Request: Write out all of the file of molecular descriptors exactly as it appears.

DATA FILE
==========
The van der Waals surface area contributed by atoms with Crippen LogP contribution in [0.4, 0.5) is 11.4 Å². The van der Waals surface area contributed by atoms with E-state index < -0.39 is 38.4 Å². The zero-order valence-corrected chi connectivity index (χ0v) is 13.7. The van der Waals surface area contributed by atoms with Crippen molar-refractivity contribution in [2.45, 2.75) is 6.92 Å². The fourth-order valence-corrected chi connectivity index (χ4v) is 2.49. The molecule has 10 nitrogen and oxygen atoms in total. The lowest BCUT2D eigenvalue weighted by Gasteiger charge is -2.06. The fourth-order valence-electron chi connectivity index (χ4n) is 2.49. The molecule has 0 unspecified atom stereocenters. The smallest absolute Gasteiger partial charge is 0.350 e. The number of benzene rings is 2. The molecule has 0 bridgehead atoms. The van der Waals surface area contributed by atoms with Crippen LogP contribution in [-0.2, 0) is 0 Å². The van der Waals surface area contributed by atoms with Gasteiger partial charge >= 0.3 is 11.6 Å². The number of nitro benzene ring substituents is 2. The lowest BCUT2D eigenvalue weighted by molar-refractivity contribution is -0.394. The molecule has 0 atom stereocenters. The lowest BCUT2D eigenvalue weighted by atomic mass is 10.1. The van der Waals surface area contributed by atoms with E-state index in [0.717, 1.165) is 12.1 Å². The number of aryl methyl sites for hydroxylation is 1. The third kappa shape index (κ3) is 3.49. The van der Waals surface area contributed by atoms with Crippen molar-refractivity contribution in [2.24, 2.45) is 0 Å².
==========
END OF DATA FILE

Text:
The van der Waals surface area contributed by atoms with Crippen LogP contribution in [0.4, 0.5) is 11.4 Å². The van der Waals surface area contributed by atoms with E-state index < -0.39 is 38.4 Å². The zero-order valence-corrected chi connectivity index (χ0v) is 13.7. The van der Waals surface area contributed by atoms with Crippen molar-refractivity contribution in [2.45, 2.75) is 6.92 Å². The fourth-order valence-corrected chi connectivity index (χ4v) is 2.49. The molecule has 10 nitrogen and oxygen atoms in total. The lowest BCUT2D eigenvalue weighted by Gasteiger charge is -2.06. The fourth-order valence-electron chi connectivity index (χ4n) is 2.49. The molecule has 0 unspecified atom stereocenters. The smallest absolute Gasteiger partial charge is 0.350 e. The number of benzene rings is 2. The molecule has 0 bridgehead atoms. The van der Waals surface area contributed by atoms with Crippen LogP contribution in [-0.2, 0) is 0 Å². The van der Waals surface area contributed by atoms with Gasteiger partial charge >= 0.3 is 11.6 Å². The number of nitro benzene ring substituents is 2. The lowest BCUT2D eigenvalue weighted by molar-refractivity contribution is -0.394. The molecule has 0 atom stereocenters. The lowest BCUT2D eigenvalue weighted by atomic mass is 10.1. The van der Waals surface area contributed by atoms with E-state index in [0.717, 1.165) is 12.1 Å². The number of aryl methyl sites for hydroxylation is 1. The third kappa shape index (κ3) is 3.49. The van der Waals surface area contributed by atoms with Crippen molar-refractivity contribution in [2.24, 2.45) is 0 Å².